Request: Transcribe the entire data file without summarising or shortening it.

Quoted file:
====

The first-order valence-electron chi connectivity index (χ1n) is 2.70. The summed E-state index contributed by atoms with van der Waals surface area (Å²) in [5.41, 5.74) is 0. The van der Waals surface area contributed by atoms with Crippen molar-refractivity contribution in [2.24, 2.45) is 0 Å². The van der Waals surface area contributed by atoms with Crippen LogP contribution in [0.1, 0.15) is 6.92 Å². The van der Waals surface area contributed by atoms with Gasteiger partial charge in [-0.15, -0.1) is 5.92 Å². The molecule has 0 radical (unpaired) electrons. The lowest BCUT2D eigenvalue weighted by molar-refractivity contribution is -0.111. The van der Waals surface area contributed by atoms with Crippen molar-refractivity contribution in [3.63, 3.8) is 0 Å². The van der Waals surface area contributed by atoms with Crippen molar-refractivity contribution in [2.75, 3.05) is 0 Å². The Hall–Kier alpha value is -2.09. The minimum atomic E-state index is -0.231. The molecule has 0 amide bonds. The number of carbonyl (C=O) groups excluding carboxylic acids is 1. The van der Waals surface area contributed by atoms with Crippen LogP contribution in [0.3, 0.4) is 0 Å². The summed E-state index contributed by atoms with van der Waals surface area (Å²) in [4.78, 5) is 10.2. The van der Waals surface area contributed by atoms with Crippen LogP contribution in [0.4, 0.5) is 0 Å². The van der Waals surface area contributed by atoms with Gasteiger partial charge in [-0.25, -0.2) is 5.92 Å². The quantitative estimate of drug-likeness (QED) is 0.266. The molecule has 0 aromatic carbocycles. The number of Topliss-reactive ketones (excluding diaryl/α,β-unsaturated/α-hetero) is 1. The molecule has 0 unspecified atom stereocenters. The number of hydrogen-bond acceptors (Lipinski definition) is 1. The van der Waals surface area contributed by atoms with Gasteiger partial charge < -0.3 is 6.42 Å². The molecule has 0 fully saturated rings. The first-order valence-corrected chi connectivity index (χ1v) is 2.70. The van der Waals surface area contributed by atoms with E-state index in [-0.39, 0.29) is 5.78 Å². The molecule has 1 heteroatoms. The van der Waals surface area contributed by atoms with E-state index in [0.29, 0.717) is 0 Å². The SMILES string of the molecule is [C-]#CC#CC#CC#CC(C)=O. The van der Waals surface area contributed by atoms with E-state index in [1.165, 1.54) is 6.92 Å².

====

The first-order valence-electron chi connectivity index (χ1n) is 2.70. The summed E-state index contributed by atoms with van der Waals surface area (Å²) in [5.41, 5.74) is 0. The van der Waals surface area contributed by atoms with Crippen molar-refractivity contribution in [2.24, 2.45) is 0 Å². The van der Waals surface area contributed by atoms with Crippen LogP contribution in [0.1, 0.15) is 6.92 Å². The van der Waals surface area contributed by atoms with Gasteiger partial charge in [-0.15, -0.1) is 5.92 Å². The molecule has 0 radical (unpaired) electrons. The lowest BCUT2D eigenvalue weighted by molar-refractivity contribution is -0.111. The van der Waals surface area contributed by atoms with Crippen molar-refractivity contribution in [3.63, 3.8) is 0 Å². The van der Waals surface area contributed by atoms with Crippen molar-refractivity contribution in [2.75, 3.05) is 0 Å². The Hall–Kier alpha value is -2.09. The minimum atomic E-state index is -0.231. The molecule has 0 amide bonds. The number of carbonyl (C=O) groups excluding carboxylic acids is 1. The van der Waals surface area contributed by atoms with Crippen LogP contribution in [0.3, 0.4) is 0 Å². The summed E-state index contributed by atoms with van der Waals surface area (Å²) in [4.78, 5) is 10.2. The van der Waals surface area contributed by atoms with Crippen LogP contribution in [0.4, 0.5) is 0 Å². The van der Waals surface area contributed by atoms with Gasteiger partial charge in [-0.25, -0.2) is 5.92 Å². The quantitative estimate of drug-likeness (QED) is 0.266. The molecule has 0 aromatic carbocycles. The number of Topliss-reactive ketones (excluding diaryl/α,β-unsaturated/α-hetero) is 1. The molecule has 0 unspecified atom stereocenters. The number of hydrogen-bond acceptors (Lipinski definition) is 1. The van der Waals surface area contributed by atoms with Gasteiger partial charge < -0.3 is 6.42 Å². The molecule has 0 fully saturated rings. The first-order valence-corrected chi connectivity index (χ1v) is 2.70. The van der Waals surface area contributed by atoms with E-state index in [-0.39, 0.29) is 5.78 Å². The molecule has 1 heteroatoms. The van der Waals surface area contributed by atoms with E-state index in [0.29, 0.717) is 0 Å². The SMILES string of the molecule is [C-]#CC#CC#CC#CC(C)=O. The van der Waals surface area contributed by atoms with E-state index in [1.165, 1.54) is 6.92 Å².